A very excited crowd gathered on April 11, for the first of two return performances of Tan Dun‘s Water Passion After St. Matthew at Walt Disney Concert Hall. This work first came to L.A. in 2005, part of Los Angeles Master Chorale‘s second season in the new performance space and a harbinger of the many innovative repertoire choices to come. In the ten years since, that performance has remained one of the most talked-about concerts in LAMC’s history, and the rest of us couldn’t wait to find out why.
The concert started in darkness, our attention grabbed immediately by two percussionists (David Cossin and John Wakefield) coming down the side aisles while playing a sort of conical water drum, strung around the sides — an instrument that can be tapped, drummed, raked with the fingers, shaken, twirled, bowed and more. They slowly made their way to their stage positions, where seventeen large, transparent basins were placed in a sort of upside-down cross arrangement and lit from beneath, some mic’d to pick up the sounds created by slapping, swishing, dribbling, and otherwise using and manipulating the water in the main two basins up front. A third percussionist (Theresa Dimond) was stationed at the back, surrounded by a large gong and a collection of percussive miscellany. All of the percussionists were precise and improvisatory as called for, juggled an impressive number of instruments and objects, and were great fun to watch. And of course, Cossin’s ‘water cadenza’ was truly unforgettable and a highlight of the event.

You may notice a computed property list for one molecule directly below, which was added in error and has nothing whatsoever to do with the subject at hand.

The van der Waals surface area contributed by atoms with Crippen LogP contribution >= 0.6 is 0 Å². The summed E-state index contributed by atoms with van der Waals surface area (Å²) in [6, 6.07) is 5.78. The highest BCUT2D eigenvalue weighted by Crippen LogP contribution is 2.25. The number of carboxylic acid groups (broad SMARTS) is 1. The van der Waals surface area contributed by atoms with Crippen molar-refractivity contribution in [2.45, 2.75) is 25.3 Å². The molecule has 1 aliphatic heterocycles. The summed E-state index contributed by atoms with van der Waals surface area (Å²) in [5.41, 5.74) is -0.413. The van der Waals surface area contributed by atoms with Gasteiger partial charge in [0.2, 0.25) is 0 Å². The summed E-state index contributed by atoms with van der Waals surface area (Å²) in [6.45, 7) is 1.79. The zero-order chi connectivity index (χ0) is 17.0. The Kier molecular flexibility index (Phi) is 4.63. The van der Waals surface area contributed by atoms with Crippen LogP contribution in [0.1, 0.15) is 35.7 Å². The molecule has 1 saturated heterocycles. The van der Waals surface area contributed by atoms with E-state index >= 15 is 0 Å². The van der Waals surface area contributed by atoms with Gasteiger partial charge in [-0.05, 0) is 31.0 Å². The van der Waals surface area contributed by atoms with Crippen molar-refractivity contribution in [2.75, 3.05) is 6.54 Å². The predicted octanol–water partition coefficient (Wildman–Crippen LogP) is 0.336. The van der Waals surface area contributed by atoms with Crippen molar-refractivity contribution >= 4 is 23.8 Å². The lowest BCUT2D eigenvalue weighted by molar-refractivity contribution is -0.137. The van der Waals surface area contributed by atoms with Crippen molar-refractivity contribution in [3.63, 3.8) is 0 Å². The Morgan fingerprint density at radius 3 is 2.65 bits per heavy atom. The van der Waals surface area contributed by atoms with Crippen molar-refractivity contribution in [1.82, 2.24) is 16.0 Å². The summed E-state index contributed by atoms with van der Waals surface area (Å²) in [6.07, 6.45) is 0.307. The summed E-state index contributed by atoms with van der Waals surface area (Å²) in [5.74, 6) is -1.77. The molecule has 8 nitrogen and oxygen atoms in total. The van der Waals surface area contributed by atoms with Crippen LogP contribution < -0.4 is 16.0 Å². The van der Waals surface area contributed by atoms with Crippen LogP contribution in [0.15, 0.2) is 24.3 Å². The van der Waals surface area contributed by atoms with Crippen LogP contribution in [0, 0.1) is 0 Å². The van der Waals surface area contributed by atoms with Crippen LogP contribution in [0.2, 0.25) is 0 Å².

It is these water features and the manipulation and play with one of the earth’s most common compounds that drew most of the attention throughout the concert: with so much to watch and listen to, there was always the sense that we were missing something, but not a boring moment throughout. Cossin and Wakefield, in particular, did much of the water percussion, whether manipulating the wet stuff with bare hands or treating the water itself as an organic drum by inverting two cups and slapping them against the surface. There were many techniques used to create different sounds and images: wooden bowls floated on the water’s surface were hit with mallets to offer the sound of tribal drums, but with a uniquely twisted timbre; tapping on bowl, even from below surface; or bowing water gongs, which whine and change pitch as they’re raised and lowered into liquid. Even more traditional instruments like the timpani found expanded functionality, as beating close to the rim with bare hands, treating it like a giant bongo, Cossin pulled a similar range of color and “voice” from the kettle drum as from the water bowls, expanding the dramatic range of each relatively simple object exponentially. In the section marked “Death and Earthquake”, the death rattle was rendered from the timpani by both percussionists, growing into seismic upheaval with choral screams, storm sheets played by the chorus and lighting that shifted chaotically and then went to black. The level of theatricality in the score and in this presentation was astounding, yet did not seem overdone. This is a great show on many levels.
Iranian soprano Delaram Kamareh‘s extravagantly flexible voice is vibrant, alive with color, and packaged in a 25-year-old singer with a Fraggle-worthy shock of raven hair, studded jacket, skinny leggings and stiletto heels that leave no mistake: this is no ordinary diva. She flings notes about with spectacular abandon, but is always on-point. Her voice rode sliding high notes through the stratosphere, with shimmer all the way to the top, yet delivered lower passages rich with a warm, almost mezzo-like strength that showed versatility and range. Kamareh has the magnetism of a rock star, but the pipes of the finest operatic coloratura, a colorful artist who portrays more ferocity than flash, and is absolutely electrifying, (Read more about Ms. Kamareh in her interview at All is Yar.)